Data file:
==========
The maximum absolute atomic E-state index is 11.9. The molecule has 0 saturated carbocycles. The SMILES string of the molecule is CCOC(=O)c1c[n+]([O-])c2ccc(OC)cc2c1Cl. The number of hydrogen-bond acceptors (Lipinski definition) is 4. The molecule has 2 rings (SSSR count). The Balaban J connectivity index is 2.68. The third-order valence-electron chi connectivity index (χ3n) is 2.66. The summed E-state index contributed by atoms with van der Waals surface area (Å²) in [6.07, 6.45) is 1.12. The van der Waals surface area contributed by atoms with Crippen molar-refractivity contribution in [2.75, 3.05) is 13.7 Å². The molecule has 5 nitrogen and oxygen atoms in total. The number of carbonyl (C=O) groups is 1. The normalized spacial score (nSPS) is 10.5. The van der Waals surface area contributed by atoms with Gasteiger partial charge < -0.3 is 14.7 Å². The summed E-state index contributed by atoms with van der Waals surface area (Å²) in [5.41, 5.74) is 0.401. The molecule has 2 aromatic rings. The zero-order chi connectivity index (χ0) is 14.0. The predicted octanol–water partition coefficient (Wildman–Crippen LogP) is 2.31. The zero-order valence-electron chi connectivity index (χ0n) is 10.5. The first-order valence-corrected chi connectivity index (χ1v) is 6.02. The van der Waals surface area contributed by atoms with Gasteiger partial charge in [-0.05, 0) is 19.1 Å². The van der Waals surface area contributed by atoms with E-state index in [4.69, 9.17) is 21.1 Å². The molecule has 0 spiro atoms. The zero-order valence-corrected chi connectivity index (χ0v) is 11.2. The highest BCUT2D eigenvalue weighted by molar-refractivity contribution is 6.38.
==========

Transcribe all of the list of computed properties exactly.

The maximum absolute atomic E-state index is 11.9. The molecule has 0 saturated carbocycles. The SMILES string of the molecule is CCOC(=O)c1c[n+]([O-])c2ccc(OC)cc2c1Cl. The number of hydrogen-bond acceptors (Lipinski definition) is 4. The molecule has 2 rings (SSSR count). The Balaban J connectivity index is 2.68. The third-order valence-electron chi connectivity index (χ3n) is 2.66. The summed E-state index contributed by atoms with van der Waals surface area (Å²) in [6.07, 6.45) is 1.12. The van der Waals surface area contributed by atoms with Crippen molar-refractivity contribution in [2.75, 3.05) is 13.7 Å². The molecule has 5 nitrogen and oxygen atoms in total. The number of carbonyl (C=O) groups is 1. The normalized spacial score (nSPS) is 10.5. The van der Waals surface area contributed by atoms with Gasteiger partial charge < -0.3 is 14.7 Å². The summed E-state index contributed by atoms with van der Waals surface area (Å²) in [5.41, 5.74) is 0.401. The molecule has 2 aromatic rings. The zero-order chi connectivity index (χ0) is 14.0. The predicted octanol–water partition coefficient (Wildman–Crippen LogP) is 2.31. The zero-order valence-electron chi connectivity index (χ0n) is 10.5. The first-order valence-corrected chi connectivity index (χ1v) is 6.02. The van der Waals surface area contributed by atoms with Gasteiger partial charge in [-0.05, 0) is 19.1 Å². The van der Waals surface area contributed by atoms with E-state index in [4.69, 9.17) is 21.1 Å². The molecule has 0 spiro atoms. The zero-order valence-corrected chi connectivity index (χ0v) is 11.2. The highest BCUT2D eigenvalue weighted by molar-refractivity contribution is 6.38.